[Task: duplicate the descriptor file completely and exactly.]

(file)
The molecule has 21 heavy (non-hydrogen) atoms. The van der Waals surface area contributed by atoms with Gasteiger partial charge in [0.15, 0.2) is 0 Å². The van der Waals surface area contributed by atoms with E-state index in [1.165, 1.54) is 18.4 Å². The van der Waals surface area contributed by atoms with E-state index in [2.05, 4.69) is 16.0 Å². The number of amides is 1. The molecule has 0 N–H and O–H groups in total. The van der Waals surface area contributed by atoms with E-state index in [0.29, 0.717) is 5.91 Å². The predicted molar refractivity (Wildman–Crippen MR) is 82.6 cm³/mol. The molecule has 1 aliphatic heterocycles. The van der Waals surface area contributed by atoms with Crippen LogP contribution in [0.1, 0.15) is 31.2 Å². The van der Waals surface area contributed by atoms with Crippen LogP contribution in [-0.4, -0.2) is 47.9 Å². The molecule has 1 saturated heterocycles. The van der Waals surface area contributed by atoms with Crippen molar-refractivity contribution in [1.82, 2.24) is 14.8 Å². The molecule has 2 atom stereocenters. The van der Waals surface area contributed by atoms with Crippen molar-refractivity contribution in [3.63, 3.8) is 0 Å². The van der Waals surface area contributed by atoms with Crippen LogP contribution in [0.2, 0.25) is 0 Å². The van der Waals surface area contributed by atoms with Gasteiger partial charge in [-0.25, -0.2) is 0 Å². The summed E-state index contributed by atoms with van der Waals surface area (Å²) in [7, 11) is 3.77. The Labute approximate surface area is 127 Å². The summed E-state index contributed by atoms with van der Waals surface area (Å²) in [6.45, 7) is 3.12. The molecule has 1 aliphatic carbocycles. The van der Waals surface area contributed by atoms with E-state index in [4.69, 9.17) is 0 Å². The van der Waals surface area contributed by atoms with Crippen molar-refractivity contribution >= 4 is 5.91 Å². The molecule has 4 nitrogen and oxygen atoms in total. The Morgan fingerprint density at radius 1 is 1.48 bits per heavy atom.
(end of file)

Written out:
The molecule has 21 heavy (non-hydrogen) atoms. The van der Waals surface area contributed by atoms with Gasteiger partial charge in [0.15, 0.2) is 0 Å². The van der Waals surface area contributed by atoms with E-state index in [1.165, 1.54) is 18.4 Å². The van der Waals surface area contributed by atoms with E-state index in [2.05, 4.69) is 16.0 Å². The number of amides is 1. The molecule has 0 N–H and O–H groups in total. The van der Waals surface area contributed by atoms with E-state index in [0.29, 0.717) is 5.91 Å². The predicted molar refractivity (Wildman–Crippen MR) is 82.6 cm³/mol. The molecule has 1 aliphatic heterocycles. The van der Waals surface area contributed by atoms with Crippen LogP contribution in [0.1, 0.15) is 31.2 Å². The van der Waals surface area contributed by atoms with Crippen LogP contribution in [-0.4, -0.2) is 47.9 Å². The molecule has 1 saturated heterocycles. The van der Waals surface area contributed by atoms with Crippen molar-refractivity contribution in [1.82, 2.24) is 14.8 Å². The molecule has 2 atom stereocenters. The van der Waals surface area contributed by atoms with Crippen molar-refractivity contribution in [3.63, 3.8) is 0 Å². The van der Waals surface area contributed by atoms with Crippen LogP contribution in [0.2, 0.25) is 0 Å². The van der Waals surface area contributed by atoms with Gasteiger partial charge in [-0.25, -0.2) is 0 Å². The summed E-state index contributed by atoms with van der Waals surface area (Å²) in [7, 11) is 3.77. The Labute approximate surface area is 127 Å². The summed E-state index contributed by atoms with van der Waals surface area (Å²) in [6.45, 7) is 3.12. The molecule has 1 aliphatic carbocycles. The van der Waals surface area contributed by atoms with E-state index in [4.69, 9.17) is 0 Å². The van der Waals surface area contributed by atoms with Crippen molar-refractivity contribution >= 4 is 5.91 Å². The molecule has 4 nitrogen and oxygen atoms in total. The Morgan fingerprint density at radius 1 is 1.48 bits per heavy atom.